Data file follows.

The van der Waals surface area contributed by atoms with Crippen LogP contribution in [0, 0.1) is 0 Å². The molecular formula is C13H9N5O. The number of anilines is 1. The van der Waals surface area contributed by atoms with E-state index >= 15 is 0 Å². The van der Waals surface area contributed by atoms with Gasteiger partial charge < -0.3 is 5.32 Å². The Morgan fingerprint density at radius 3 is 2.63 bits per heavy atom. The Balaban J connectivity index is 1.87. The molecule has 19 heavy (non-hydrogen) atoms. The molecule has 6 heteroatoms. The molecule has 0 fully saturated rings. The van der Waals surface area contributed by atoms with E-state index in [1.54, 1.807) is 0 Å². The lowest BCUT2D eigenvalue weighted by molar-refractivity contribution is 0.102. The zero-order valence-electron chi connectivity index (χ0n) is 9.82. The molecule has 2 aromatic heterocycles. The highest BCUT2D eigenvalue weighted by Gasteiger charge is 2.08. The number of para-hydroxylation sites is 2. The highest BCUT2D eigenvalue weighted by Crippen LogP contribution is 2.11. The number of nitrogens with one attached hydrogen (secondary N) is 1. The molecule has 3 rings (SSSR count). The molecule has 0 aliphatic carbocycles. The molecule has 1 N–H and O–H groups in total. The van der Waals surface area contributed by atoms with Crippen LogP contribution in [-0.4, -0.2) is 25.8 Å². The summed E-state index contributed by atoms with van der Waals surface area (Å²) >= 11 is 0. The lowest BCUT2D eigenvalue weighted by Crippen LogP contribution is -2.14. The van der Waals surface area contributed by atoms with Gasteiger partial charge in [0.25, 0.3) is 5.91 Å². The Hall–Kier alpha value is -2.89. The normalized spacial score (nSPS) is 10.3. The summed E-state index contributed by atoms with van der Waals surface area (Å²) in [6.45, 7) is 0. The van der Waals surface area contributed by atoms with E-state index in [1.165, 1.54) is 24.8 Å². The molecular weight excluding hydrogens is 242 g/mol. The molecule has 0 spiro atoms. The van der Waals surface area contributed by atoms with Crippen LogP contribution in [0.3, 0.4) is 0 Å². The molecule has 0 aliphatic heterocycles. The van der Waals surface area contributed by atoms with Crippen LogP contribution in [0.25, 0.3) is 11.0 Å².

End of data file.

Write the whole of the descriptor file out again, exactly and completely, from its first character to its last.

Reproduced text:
The van der Waals surface area contributed by atoms with Crippen LogP contribution in [0, 0.1) is 0 Å². The molecular formula is C13H9N5O. The number of anilines is 1. The van der Waals surface area contributed by atoms with E-state index >= 15 is 0 Å². The van der Waals surface area contributed by atoms with Gasteiger partial charge < -0.3 is 5.32 Å². The Morgan fingerprint density at radius 3 is 2.63 bits per heavy atom. The Balaban J connectivity index is 1.87. The molecule has 19 heavy (non-hydrogen) atoms. The molecule has 6 heteroatoms. The molecule has 0 fully saturated rings. The van der Waals surface area contributed by atoms with E-state index in [1.54, 1.807) is 0 Å². The lowest BCUT2D eigenvalue weighted by molar-refractivity contribution is 0.102. The zero-order valence-electron chi connectivity index (χ0n) is 9.82. The molecule has 2 aromatic heterocycles. The highest BCUT2D eigenvalue weighted by Gasteiger charge is 2.08. The number of para-hydroxylation sites is 2. The highest BCUT2D eigenvalue weighted by Crippen LogP contribution is 2.11. The number of nitrogens with one attached hydrogen (secondary N) is 1. The molecule has 3 rings (SSSR count). The molecule has 0 aliphatic carbocycles. The molecule has 1 N–H and O–H groups in total. The van der Waals surface area contributed by atoms with Crippen LogP contribution in [-0.4, -0.2) is 25.8 Å². The summed E-state index contributed by atoms with van der Waals surface area (Å²) >= 11 is 0. The lowest BCUT2D eigenvalue weighted by Crippen LogP contribution is -2.14. The van der Waals surface area contributed by atoms with Gasteiger partial charge in [0.25, 0.3) is 5.91 Å². The Hall–Kier alpha value is -2.89. The normalized spacial score (nSPS) is 10.3. The summed E-state index contributed by atoms with van der Waals surface area (Å²) in [6.45, 7) is 0. The van der Waals surface area contributed by atoms with E-state index in [1.165, 1.54) is 24.8 Å². The molecular weight excluding hydrogens is 242 g/mol. The molecule has 0 spiro atoms. The van der Waals surface area contributed by atoms with Crippen LogP contribution in [0.3, 0.4) is 0 Å². The molecule has 0 aliphatic heterocycles. The van der Waals surface area contributed by atoms with Crippen LogP contribution in [0.25, 0.3) is 11.0 Å².